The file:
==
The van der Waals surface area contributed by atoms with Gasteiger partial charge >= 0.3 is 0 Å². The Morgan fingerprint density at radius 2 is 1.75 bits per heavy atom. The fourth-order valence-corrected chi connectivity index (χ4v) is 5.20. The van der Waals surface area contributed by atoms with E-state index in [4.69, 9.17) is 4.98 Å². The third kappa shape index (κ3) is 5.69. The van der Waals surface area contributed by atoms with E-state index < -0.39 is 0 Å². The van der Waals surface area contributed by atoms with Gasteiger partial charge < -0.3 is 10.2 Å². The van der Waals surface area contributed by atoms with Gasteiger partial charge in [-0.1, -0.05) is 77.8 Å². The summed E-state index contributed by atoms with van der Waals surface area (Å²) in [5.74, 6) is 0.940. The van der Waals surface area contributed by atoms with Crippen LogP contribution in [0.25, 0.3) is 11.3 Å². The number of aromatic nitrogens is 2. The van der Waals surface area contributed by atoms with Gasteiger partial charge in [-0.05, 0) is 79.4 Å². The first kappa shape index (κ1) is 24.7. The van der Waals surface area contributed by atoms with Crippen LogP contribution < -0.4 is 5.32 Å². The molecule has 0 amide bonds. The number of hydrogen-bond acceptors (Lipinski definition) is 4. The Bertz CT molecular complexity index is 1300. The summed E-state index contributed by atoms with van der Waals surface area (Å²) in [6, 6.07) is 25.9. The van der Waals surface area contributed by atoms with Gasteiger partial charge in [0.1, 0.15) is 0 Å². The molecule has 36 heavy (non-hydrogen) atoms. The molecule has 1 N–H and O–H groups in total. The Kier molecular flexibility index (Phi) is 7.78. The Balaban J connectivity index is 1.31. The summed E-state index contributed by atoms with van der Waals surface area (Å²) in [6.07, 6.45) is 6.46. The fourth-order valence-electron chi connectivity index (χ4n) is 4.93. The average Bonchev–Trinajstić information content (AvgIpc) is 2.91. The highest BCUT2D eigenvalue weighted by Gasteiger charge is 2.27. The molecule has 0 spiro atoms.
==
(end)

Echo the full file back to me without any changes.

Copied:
The van der Waals surface area contributed by atoms with Gasteiger partial charge >= 0.3 is 0 Å². The Morgan fingerprint density at radius 2 is 1.75 bits per heavy atom. The fourth-order valence-corrected chi connectivity index (χ4v) is 5.20. The van der Waals surface area contributed by atoms with E-state index in [4.69, 9.17) is 4.98 Å². The third kappa shape index (κ3) is 5.69. The van der Waals surface area contributed by atoms with E-state index < -0.39 is 0 Å². The van der Waals surface area contributed by atoms with Gasteiger partial charge < -0.3 is 10.2 Å². The van der Waals surface area contributed by atoms with Gasteiger partial charge in [-0.1, -0.05) is 77.8 Å². The summed E-state index contributed by atoms with van der Waals surface area (Å²) in [5.74, 6) is 0.940. The van der Waals surface area contributed by atoms with Crippen LogP contribution in [0.25, 0.3) is 11.3 Å². The number of aromatic nitrogens is 2. The van der Waals surface area contributed by atoms with Gasteiger partial charge in [-0.05, 0) is 79.4 Å². The first kappa shape index (κ1) is 24.7. The van der Waals surface area contributed by atoms with Crippen LogP contribution < -0.4 is 5.32 Å². The molecule has 0 amide bonds. The number of hydrogen-bond acceptors (Lipinski definition) is 4. The Bertz CT molecular complexity index is 1300. The summed E-state index contributed by atoms with van der Waals surface area (Å²) in [6, 6.07) is 25.9. The van der Waals surface area contributed by atoms with Gasteiger partial charge in [0.1, 0.15) is 0 Å². The molecule has 36 heavy (non-hydrogen) atoms. The molecule has 1 N–H and O–H groups in total. The Kier molecular flexibility index (Phi) is 7.78. The Balaban J connectivity index is 1.31. The summed E-state index contributed by atoms with van der Waals surface area (Å²) in [6.07, 6.45) is 6.46. The fourth-order valence-electron chi connectivity index (χ4n) is 4.93. The average Bonchev–Trinajstić information content (AvgIpc) is 2.91. The highest BCUT2D eigenvalue weighted by Gasteiger charge is 2.27. The molecule has 0 spiro atoms.